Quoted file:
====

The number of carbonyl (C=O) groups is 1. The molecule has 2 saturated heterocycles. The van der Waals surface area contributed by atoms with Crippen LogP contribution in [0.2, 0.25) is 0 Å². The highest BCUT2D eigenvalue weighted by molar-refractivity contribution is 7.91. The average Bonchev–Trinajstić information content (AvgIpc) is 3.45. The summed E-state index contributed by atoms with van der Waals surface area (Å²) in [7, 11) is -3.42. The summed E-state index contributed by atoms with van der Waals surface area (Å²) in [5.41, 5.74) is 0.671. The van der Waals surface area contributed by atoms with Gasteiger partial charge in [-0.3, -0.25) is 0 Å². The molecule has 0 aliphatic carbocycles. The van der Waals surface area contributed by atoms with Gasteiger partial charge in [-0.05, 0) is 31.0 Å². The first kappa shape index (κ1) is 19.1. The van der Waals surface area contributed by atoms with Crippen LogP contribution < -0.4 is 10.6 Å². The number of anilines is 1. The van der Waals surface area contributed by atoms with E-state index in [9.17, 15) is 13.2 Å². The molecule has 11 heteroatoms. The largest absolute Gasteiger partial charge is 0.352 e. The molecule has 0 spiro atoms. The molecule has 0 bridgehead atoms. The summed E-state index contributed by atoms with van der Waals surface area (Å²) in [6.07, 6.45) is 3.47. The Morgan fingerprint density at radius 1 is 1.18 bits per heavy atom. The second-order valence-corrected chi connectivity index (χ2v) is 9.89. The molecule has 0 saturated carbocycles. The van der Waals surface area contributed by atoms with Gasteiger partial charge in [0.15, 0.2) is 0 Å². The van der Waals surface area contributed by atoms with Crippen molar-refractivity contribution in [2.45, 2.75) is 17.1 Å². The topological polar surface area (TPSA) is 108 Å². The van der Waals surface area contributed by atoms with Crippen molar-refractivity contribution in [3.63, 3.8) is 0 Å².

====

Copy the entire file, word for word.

The number of carbonyl (C=O) groups is 1. The molecule has 2 saturated heterocycles. The van der Waals surface area contributed by atoms with Crippen LogP contribution in [0.2, 0.25) is 0 Å². The highest BCUT2D eigenvalue weighted by molar-refractivity contribution is 7.91. The average Bonchev–Trinajstić information content (AvgIpc) is 3.45. The summed E-state index contributed by atoms with van der Waals surface area (Å²) in [7, 11) is -3.42. The summed E-state index contributed by atoms with van der Waals surface area (Å²) in [5.41, 5.74) is 0.671. The van der Waals surface area contributed by atoms with Gasteiger partial charge in [-0.3, -0.25) is 0 Å². The molecule has 0 aliphatic carbocycles. The van der Waals surface area contributed by atoms with Gasteiger partial charge in [-0.05, 0) is 31.0 Å². The first kappa shape index (κ1) is 19.1. The van der Waals surface area contributed by atoms with Crippen LogP contribution < -0.4 is 10.6 Å². The number of anilines is 1. The van der Waals surface area contributed by atoms with E-state index in [9.17, 15) is 13.2 Å². The molecule has 11 heteroatoms. The largest absolute Gasteiger partial charge is 0.352 e. The molecule has 0 spiro atoms. The molecule has 0 bridgehead atoms. The summed E-state index contributed by atoms with van der Waals surface area (Å²) in [6.07, 6.45) is 3.47. The Morgan fingerprint density at radius 1 is 1.18 bits per heavy atom. The second-order valence-corrected chi connectivity index (χ2v) is 9.89. The molecule has 0 saturated carbocycles. The van der Waals surface area contributed by atoms with Gasteiger partial charge in [0.15, 0.2) is 0 Å². The van der Waals surface area contributed by atoms with Crippen molar-refractivity contribution in [2.45, 2.75) is 17.1 Å². The topological polar surface area (TPSA) is 108 Å². The van der Waals surface area contributed by atoms with Crippen molar-refractivity contribution in [3.63, 3.8) is 0 Å².